How to reach: Taft, Stettinius & Hollister, (216) 241-2838
Executives at Fifth Third Bank believe teaching students about banking is a good start. So as part of its In-School Banking program to teach children the importance of saving, Fifth Third Bank has opened two in-school banks for students at Metro Catholic Parish School in Cleveland and Goodyear Middle School in Akron.
Run by students with supervision from employees from nearby Fifth Third Banking Centers, the banks are open twice a month for the rest of the school year for students to open accounts and make deposits.
Teaching lessons in savings at a young age is crucial. Research cited by the American Bankers Association shows that our national savings rate is lower now than it was during the Depression; Americans are spending $9.99 of every $10 earned.
In-school banking presents an opportunity for students to learn about not only saving and banking, but also about responsibility, planning and career opportunities. And the student bankers selected to run the in-school bank go through an interview and training process -- something most students may not otherwise have the chance to do for many years.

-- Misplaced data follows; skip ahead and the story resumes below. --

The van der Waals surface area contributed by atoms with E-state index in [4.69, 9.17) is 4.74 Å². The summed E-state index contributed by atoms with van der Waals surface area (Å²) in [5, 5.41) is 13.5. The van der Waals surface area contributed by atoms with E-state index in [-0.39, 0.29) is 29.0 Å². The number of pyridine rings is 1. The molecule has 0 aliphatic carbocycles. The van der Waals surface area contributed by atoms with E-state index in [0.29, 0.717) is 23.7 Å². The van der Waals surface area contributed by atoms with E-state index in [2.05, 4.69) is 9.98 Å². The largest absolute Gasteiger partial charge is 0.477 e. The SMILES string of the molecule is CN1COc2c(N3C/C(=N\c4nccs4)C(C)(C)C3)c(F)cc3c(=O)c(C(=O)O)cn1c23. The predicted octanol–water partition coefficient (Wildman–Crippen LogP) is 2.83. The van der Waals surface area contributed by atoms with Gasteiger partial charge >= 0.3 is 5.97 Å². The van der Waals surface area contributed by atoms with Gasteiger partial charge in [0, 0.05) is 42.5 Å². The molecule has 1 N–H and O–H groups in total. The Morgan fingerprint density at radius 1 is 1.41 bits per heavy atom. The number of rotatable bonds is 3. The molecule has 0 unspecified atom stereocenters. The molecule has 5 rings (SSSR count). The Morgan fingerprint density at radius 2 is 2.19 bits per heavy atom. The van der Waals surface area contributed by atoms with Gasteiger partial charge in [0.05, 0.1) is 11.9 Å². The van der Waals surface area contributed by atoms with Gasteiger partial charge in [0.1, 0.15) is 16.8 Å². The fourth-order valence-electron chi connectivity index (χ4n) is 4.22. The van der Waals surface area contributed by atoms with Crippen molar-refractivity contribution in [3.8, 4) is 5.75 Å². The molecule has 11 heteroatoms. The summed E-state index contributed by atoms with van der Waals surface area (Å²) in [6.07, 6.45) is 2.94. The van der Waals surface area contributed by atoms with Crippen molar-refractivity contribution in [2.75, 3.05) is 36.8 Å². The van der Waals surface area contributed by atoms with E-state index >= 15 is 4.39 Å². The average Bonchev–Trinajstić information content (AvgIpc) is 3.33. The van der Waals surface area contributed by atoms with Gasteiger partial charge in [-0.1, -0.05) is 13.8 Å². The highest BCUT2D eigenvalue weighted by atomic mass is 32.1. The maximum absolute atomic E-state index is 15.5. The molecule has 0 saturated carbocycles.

I'm writing in response to your October 2001 "Smooth Waters" column written by Andy Birol on advertising agency/client relationships.
You seem to imply that the relationship is necessarily adversarial and that agency and client interests are inherently contradictory. My experience at local, national and international agencies, as well as time spent as a client, all demonstrate the opposite. As counterpoints to your arguments:
- You talk about a compensation structure in which agencies make money not on their ideas, but on "revenue-generating production services." In fact, that mode of compensation is outdated and inaccurate.
Most agencies are compensated at least partly on a fee basis, not on production and media commissions. This provides the correct incentives to both agency and client -- agencies are compensated for their expertise in idea and strategy generation and clients receive "media neutral," unbiased production and media recommendations.
- By virtue of the above compensation structure, there is not a short-term financial incentive for agencies to engage in plots to "control" and "invade the world of business strategy" to "reap the profits" of executing tactics. Nor is there a long-term incentive.